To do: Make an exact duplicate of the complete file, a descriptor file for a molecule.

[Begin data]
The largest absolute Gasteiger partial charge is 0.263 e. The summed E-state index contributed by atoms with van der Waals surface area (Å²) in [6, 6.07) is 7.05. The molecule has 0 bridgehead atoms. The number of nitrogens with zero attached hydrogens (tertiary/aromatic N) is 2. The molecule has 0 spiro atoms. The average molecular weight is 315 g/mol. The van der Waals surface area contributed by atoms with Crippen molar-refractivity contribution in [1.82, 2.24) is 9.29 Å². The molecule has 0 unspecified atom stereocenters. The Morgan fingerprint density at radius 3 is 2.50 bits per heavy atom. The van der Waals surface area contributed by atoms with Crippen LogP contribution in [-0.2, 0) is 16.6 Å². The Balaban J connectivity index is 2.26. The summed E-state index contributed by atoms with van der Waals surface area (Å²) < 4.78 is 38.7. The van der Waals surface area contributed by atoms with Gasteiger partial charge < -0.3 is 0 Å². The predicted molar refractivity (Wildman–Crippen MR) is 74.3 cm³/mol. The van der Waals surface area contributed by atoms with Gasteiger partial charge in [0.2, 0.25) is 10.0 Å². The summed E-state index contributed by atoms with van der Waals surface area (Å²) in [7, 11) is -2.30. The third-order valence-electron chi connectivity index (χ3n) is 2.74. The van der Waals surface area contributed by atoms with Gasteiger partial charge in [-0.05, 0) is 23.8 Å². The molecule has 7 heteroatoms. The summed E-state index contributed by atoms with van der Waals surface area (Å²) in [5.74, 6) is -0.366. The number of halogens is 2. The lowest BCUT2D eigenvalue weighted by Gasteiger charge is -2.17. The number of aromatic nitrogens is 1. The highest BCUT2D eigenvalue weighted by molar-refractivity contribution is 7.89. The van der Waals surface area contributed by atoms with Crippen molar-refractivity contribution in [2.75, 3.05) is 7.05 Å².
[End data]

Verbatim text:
The largest absolute Gasteiger partial charge is 0.263 e. The summed E-state index contributed by atoms with van der Waals surface area (Å²) in [6, 6.07) is 7.05. The molecule has 0 bridgehead atoms. The number of nitrogens with zero attached hydrogens (tertiary/aromatic N) is 2. The molecule has 0 spiro atoms. The average molecular weight is 315 g/mol. The van der Waals surface area contributed by atoms with Crippen molar-refractivity contribution in [1.82, 2.24) is 9.29 Å². The molecule has 0 unspecified atom stereocenters. The Morgan fingerprint density at radius 3 is 2.50 bits per heavy atom. The van der Waals surface area contributed by atoms with Crippen LogP contribution in [-0.2, 0) is 16.6 Å². The Balaban J connectivity index is 2.26. The summed E-state index contributed by atoms with van der Waals surface area (Å²) < 4.78 is 38.7. The van der Waals surface area contributed by atoms with Gasteiger partial charge < -0.3 is 0 Å². The predicted molar refractivity (Wildman–Crippen MR) is 74.3 cm³/mol. The van der Waals surface area contributed by atoms with Gasteiger partial charge in [0.2, 0.25) is 10.0 Å². The summed E-state index contributed by atoms with van der Waals surface area (Å²) in [7, 11) is -2.30. The third-order valence-electron chi connectivity index (χ3n) is 2.74. The van der Waals surface area contributed by atoms with Gasteiger partial charge in [-0.05, 0) is 23.8 Å². The molecule has 7 heteroatoms. The summed E-state index contributed by atoms with van der Waals surface area (Å²) in [5.74, 6) is -0.366. The number of halogens is 2. The lowest BCUT2D eigenvalue weighted by Gasteiger charge is -2.17. The number of aromatic nitrogens is 1. The highest BCUT2D eigenvalue weighted by molar-refractivity contribution is 7.89. The van der Waals surface area contributed by atoms with Crippen molar-refractivity contribution in [2.75, 3.05) is 7.05 Å².